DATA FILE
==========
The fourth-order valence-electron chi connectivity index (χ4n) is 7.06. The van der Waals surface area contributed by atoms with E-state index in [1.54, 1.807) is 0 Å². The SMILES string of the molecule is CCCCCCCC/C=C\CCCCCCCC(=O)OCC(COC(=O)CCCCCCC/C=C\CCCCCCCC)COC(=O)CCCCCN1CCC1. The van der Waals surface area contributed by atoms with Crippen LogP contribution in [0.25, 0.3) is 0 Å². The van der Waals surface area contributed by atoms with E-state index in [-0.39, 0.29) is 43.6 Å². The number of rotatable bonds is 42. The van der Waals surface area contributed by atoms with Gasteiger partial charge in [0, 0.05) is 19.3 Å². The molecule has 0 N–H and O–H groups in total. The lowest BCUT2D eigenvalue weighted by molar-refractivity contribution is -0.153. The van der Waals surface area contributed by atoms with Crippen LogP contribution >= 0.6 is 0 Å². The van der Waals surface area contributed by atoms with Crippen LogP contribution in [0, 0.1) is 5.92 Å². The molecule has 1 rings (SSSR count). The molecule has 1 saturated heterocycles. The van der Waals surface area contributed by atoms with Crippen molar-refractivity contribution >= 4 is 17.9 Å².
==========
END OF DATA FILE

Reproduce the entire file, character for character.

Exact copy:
The fourth-order valence-electron chi connectivity index (χ4n) is 7.06. The van der Waals surface area contributed by atoms with E-state index in [1.54, 1.807) is 0 Å². The SMILES string of the molecule is CCCCCCCC/C=C\CCCCCCCC(=O)OCC(COC(=O)CCCCCCC/C=C\CCCCCCCC)COC(=O)CCCCCN1CCC1. The van der Waals surface area contributed by atoms with Crippen LogP contribution in [0.25, 0.3) is 0 Å². The van der Waals surface area contributed by atoms with E-state index in [-0.39, 0.29) is 43.6 Å². The number of rotatable bonds is 42. The van der Waals surface area contributed by atoms with Gasteiger partial charge in [0, 0.05) is 19.3 Å². The molecule has 0 N–H and O–H groups in total. The lowest BCUT2D eigenvalue weighted by molar-refractivity contribution is -0.153. The van der Waals surface area contributed by atoms with Crippen LogP contribution >= 0.6 is 0 Å². The van der Waals surface area contributed by atoms with Crippen LogP contribution in [0, 0.1) is 5.92 Å². The molecule has 1 rings (SSSR count). The molecule has 1 saturated heterocycles. The van der Waals surface area contributed by atoms with Crippen molar-refractivity contribution >= 4 is 17.9 Å².